Can you describe the different parts of the immune response and how they work?
CROTTY:Quite a few labs around the world have looked at antibody responses. Those are generally easier to measure and look at. But really, there are three parts of the adaptive immune system: you’ve basically got antibodies, you’ve got helper T cells, and you’ve got killer T cells. The T cells are tougher to measure, but they do really important things. You’ve got to have the helper T cells to get an antibody response. For example, in animal models, [helper T cells] are important for protecting against [severe acute respiratory syndrome (SARS)]. And the killer T cells are important for most viral infections. You don’t want to go forward without understanding anything about the T cell response. And [Sette] is the world’s expert in predicting and identifying T cell [targets], particularly in humans. So we collaborated to get COVID-19 patient blood samples as quickly as possible and to try and get information about those questions. We mostly have concluded it’s good news: things have largely looked the ways we would expect.
Do we know how long the immune response to the new virus lasts?
SETTE:What we certainly can say is that the infection induces a robust immune response, and this is in people that successfully deal with the virus and don’t get very sick. The question [of] how long this response lasts obviously takes time, because we have been dealing with this virus for only a few months, and we cannot possibly know what is going to happen a year down the line. But what we’ve seen thus far is encouraging, because these T cells look healthy, look happy. They are not exhausted, and they don’t express some of the molecular features that are associated with cells that are about to die.
In general, immunologic memory is like any other memory in the sense that the intensity of the event dictates how strong the memory is. Pretty much like any event in your life: if it was a life-threatening situation—for example, you almost got run over by a truck—you remember. If it was instead what kind of socks you wore, you might not remember. It’s the same for the immune system, in the sense that a very strong infection with a microbe that reproduces to high levels generates a strong level of immune response, which then creates a long-lasting impression. I would speculate that the memory generated by SARS or [Middle East respiratory syndrome (MERS)] could be somewhat different from one generated from a common cold, which is fairly adapted to not cause much trouble in the human host.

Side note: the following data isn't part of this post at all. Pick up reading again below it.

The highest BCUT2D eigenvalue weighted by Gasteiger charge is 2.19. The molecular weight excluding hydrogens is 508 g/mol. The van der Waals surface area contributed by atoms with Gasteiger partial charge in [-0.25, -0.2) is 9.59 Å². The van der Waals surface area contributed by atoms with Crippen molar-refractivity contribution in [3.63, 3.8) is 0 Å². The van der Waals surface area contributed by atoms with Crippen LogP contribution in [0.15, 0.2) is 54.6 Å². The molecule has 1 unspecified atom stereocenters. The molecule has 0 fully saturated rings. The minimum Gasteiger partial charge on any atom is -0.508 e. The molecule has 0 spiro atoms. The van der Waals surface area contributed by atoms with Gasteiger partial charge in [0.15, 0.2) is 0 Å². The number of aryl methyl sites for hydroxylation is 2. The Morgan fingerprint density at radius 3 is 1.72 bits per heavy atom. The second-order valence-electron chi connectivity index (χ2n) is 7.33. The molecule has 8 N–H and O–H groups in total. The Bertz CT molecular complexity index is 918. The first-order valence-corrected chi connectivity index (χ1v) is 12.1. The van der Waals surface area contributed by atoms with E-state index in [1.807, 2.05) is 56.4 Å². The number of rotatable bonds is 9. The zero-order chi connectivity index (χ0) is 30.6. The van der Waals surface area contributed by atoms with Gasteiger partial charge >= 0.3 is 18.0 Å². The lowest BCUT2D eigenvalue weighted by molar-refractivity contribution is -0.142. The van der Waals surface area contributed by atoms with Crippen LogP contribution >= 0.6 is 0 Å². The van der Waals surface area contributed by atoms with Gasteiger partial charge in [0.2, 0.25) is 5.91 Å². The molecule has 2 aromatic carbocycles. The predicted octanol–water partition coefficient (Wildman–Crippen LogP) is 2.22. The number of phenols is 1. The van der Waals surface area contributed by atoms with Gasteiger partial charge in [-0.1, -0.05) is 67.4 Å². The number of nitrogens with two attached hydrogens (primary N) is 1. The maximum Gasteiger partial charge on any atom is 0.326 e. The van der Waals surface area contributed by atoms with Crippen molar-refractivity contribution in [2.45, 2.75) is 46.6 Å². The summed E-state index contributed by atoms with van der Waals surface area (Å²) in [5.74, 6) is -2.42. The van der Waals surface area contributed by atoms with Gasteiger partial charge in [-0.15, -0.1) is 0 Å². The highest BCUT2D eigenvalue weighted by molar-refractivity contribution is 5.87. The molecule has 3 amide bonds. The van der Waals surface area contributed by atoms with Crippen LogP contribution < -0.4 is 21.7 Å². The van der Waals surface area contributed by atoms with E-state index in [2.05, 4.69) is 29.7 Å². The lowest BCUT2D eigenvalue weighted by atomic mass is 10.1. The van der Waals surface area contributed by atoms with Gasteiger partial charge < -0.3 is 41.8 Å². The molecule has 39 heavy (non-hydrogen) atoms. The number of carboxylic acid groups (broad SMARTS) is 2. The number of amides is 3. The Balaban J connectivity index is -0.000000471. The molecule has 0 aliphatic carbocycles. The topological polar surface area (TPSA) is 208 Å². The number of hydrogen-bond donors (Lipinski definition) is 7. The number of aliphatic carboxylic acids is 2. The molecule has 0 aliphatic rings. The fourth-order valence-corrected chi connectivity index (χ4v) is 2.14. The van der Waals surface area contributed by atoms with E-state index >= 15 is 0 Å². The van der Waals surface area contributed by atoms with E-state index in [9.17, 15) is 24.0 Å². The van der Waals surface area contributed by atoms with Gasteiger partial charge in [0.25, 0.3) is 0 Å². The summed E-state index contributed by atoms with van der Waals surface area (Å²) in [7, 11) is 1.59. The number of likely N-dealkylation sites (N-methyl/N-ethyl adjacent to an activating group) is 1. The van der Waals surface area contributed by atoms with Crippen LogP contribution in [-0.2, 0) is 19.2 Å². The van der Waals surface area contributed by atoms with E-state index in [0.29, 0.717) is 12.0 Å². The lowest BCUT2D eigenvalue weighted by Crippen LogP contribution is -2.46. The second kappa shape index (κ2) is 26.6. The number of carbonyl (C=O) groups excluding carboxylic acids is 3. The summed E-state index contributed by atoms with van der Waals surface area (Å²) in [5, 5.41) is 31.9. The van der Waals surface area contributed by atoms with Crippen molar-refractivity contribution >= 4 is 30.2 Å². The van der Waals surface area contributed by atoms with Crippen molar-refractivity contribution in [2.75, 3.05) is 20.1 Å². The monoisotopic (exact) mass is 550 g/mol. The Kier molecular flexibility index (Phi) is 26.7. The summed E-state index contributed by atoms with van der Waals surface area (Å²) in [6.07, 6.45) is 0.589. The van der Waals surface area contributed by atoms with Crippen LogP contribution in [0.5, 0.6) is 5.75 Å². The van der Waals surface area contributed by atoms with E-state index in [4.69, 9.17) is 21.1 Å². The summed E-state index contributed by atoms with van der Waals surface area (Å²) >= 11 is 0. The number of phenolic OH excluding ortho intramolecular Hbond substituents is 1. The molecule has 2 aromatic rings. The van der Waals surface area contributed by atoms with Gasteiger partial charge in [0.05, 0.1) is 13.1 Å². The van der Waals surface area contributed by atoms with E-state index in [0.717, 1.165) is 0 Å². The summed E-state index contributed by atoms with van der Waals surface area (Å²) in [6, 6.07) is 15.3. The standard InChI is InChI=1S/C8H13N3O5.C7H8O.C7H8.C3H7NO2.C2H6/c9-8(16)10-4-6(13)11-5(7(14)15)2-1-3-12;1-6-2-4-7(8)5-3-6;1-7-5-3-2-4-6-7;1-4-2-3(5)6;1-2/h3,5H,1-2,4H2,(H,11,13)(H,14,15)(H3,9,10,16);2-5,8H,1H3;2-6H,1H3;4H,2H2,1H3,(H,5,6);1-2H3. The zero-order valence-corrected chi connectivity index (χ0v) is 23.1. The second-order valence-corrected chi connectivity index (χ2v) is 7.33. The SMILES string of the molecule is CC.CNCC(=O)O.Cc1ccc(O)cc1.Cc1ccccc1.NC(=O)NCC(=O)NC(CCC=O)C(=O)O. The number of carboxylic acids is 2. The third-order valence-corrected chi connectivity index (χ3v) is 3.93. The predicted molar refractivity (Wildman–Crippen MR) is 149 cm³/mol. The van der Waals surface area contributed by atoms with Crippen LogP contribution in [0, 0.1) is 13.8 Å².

You also saw some T cell responses, or “cross-reactivity,” to the new coronavirus in blood from people who were never exposed to it, correct?
SETTE: We looked at the COVID-19 patients, and then we looked at a control group. We purposely went after blood donations that were obtained in 2015 to 2018—before any SARS-CoV-2 was around. Surprisingly, in about half of these people, we could see some T cell reactivity. And we looked at the data hard from the left and from the right and convinced ourselves that this was real. We do not know, at this point, exactly what this cross-reactivity means, but it’s reasonable to assume that it is the result of people having been exposed to common cold coronaviruses that are different from SARS-CoV-2 but have some similarity [to it]. This potentially has very strong implications, because one of the things that is unknown and everybody wants to gain more information about is why there is such a spectrum of different COVID-19 outcomes: some people are totally asymptomatic, whereas other people die. Of course, age and other health issues are factors, but one element could be immunological: If someone has some T cells that can cross-react to SARS-CoV-2, their immune system has an advantage. They can get going to generate antibody responses faster, maybe, and that could give a better outcome. In the context of vaccination, this is also very important, because imagine that you have a group of people, and half of them have this coronavirus cross–reactivity, and half of them don’t. Now you give these people a vaccine. It could be that the people that have the common cold cross-reactivity will respond a lot faster and a lot better to the vaccine, compared with the other ones.